Human space flight is a prototypical example of a complex, dynamic, and safety-critical domain in which missions are performed by collaborative teams of humans and technical systems. In such domains, intelligent electronic partners (ePartners) can play a useful role in supporting human-robot teams in their problem solving process whenever a non-nominal situation is encountered. To enhance the supportive capabilities of such ePartners, this paper presents an approach to formally represent the functionality of human-robot teams in terms of different levels of abstraction. By establishing formal relations between domain knowledge at different abstraction levels and introducing reasoning rules to navigate through these relations, ePartners are endowed with a number of supportive functions, such as the ability to reason about the mission status, make suggestions in non-nominal situations, and provide explanations. The approach is applied to a use case in the context of a manned space mission to Mars. It has been implemented within a mobile application to assist robotastronaut teams during space missions, and has been tested in a pilot experiment at the European Space Research and Technology Centre.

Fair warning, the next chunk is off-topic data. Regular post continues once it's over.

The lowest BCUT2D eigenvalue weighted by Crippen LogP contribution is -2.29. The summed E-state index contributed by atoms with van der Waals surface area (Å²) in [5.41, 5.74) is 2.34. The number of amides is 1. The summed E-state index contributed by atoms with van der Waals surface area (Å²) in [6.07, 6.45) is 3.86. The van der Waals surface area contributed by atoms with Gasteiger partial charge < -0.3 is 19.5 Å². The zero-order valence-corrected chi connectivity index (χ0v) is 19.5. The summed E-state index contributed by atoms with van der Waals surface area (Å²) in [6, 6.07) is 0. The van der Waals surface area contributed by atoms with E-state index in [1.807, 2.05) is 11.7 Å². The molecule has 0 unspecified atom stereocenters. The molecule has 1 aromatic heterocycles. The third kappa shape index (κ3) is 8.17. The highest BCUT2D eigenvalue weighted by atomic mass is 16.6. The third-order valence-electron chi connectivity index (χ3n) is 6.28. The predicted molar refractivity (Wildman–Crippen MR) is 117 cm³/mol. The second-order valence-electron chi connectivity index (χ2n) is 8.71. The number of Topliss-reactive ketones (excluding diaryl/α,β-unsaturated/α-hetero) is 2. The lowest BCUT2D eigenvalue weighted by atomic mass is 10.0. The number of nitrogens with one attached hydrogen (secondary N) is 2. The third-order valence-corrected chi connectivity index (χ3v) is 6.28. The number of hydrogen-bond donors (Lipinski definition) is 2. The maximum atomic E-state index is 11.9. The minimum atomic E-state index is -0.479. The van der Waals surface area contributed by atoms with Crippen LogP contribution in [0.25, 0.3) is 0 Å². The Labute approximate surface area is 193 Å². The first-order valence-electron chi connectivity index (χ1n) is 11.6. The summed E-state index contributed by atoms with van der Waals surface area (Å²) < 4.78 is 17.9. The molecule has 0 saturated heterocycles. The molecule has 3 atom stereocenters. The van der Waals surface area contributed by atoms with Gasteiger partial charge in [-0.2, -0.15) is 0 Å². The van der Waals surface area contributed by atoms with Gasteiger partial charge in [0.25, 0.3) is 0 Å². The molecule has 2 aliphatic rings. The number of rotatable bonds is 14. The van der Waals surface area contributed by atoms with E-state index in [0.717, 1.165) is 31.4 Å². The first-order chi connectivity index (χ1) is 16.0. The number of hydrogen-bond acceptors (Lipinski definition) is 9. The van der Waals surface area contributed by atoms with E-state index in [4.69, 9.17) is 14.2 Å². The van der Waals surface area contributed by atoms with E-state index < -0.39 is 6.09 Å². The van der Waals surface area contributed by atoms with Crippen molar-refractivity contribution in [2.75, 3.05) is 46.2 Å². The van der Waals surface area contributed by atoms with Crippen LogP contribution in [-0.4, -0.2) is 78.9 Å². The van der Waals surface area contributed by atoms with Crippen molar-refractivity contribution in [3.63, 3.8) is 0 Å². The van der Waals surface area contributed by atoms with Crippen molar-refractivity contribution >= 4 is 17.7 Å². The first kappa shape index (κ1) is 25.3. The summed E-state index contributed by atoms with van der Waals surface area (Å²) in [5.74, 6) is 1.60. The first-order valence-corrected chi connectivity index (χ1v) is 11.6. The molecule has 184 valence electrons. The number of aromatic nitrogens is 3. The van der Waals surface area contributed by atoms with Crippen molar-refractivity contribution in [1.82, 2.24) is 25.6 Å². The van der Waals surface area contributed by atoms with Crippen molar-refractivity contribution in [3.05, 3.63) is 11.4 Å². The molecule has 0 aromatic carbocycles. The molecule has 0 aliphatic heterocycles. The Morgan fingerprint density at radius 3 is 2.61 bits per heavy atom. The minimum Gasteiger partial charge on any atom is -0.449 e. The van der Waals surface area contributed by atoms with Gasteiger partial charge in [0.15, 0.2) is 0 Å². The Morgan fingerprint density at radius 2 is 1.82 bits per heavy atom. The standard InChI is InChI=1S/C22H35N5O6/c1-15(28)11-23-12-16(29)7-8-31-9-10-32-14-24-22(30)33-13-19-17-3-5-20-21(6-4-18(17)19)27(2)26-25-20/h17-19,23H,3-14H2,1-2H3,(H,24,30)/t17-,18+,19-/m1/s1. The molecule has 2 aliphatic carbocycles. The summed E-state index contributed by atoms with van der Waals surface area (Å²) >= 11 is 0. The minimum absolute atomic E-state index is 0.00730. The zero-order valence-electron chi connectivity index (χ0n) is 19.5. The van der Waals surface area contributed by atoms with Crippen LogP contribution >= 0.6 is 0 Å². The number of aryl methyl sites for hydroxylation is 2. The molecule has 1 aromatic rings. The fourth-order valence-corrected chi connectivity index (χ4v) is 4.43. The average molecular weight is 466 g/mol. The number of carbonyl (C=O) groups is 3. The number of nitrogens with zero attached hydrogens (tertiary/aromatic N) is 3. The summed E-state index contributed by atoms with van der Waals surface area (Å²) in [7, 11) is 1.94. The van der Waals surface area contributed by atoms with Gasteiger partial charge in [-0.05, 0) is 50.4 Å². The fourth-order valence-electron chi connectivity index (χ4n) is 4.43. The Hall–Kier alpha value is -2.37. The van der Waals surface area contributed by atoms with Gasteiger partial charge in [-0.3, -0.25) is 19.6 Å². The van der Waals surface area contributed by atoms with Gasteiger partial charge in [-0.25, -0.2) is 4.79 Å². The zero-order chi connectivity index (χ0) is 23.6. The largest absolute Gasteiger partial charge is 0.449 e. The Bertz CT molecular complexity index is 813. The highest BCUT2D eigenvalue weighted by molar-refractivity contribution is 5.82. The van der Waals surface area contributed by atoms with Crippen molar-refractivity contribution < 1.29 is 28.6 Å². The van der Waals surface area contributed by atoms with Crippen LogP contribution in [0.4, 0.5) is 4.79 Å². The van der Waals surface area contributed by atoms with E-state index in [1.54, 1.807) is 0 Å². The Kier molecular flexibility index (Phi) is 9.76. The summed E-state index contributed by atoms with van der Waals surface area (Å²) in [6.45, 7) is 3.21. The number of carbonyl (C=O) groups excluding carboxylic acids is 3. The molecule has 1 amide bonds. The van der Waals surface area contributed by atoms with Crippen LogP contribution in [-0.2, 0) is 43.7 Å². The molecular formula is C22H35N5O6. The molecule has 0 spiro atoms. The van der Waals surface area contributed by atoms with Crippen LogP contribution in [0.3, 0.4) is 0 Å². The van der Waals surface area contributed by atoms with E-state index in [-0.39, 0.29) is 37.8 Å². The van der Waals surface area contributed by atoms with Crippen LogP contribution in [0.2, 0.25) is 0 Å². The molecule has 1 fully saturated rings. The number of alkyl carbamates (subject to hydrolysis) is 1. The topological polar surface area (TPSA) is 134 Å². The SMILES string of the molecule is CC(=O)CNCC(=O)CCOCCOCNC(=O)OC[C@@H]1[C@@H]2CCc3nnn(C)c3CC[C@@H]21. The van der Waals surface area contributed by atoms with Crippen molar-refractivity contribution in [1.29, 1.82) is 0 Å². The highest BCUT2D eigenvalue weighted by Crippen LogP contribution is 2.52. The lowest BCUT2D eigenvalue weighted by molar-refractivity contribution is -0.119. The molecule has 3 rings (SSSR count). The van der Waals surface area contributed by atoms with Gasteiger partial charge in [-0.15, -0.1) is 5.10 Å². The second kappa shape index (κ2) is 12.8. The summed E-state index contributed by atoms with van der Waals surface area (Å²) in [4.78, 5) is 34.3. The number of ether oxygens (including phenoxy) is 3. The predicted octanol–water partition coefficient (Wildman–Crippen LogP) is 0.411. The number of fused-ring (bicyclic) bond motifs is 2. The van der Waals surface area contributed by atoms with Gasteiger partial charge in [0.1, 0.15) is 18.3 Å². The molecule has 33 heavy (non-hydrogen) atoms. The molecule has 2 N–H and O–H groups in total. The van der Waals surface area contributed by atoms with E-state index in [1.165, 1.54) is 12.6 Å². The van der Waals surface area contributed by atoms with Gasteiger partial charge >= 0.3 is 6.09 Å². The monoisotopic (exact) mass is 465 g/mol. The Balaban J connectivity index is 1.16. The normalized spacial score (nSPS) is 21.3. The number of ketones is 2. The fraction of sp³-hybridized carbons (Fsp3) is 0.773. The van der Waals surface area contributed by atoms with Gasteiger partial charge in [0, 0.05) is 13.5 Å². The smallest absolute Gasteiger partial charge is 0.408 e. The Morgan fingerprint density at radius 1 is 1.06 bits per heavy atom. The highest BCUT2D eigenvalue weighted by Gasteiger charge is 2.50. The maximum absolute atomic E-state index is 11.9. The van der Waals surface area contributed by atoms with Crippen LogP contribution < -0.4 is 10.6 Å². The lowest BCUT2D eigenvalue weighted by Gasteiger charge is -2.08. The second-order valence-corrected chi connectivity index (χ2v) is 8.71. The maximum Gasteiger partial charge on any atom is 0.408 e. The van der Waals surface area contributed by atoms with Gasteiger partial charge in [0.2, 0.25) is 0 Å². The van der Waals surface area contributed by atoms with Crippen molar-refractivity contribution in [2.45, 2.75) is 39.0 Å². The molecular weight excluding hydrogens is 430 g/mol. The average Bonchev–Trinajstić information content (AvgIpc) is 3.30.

|Title of host publication||PRIMA 2015: Principles and Practice of Multi-Agent Systems - 18th International Conference, Proceedings|
|Number of pages||17|
|Publication status||Published - 2015|
|Event||18th International Conference on Principles and Practice of Multi-Agent Systems (PRIMA 2015) - Bertinoro, Italy|
Duration: 26 Oct 2015 → 30 Oct 2015
|Name||Lecture Notes in Computer Science (including subseries Lecture Notes in Artificial Intelligence and Lecture Notes in Bioinformatics)|
|Conference||18th International Conference on Principles and Practice of Multi-Agent Systems (PRIMA 2015)|
|Period||26/10/15 → 30/10/15|
Bibliographical noteProceedings title: Proceedings of the 18th International Conference on Principles and Practice of Multi-Agent Systems, PRIMA'15.
Publisher: Springer Verlag
- Abstraction hierarchy
- Human-robot teams
- Space missions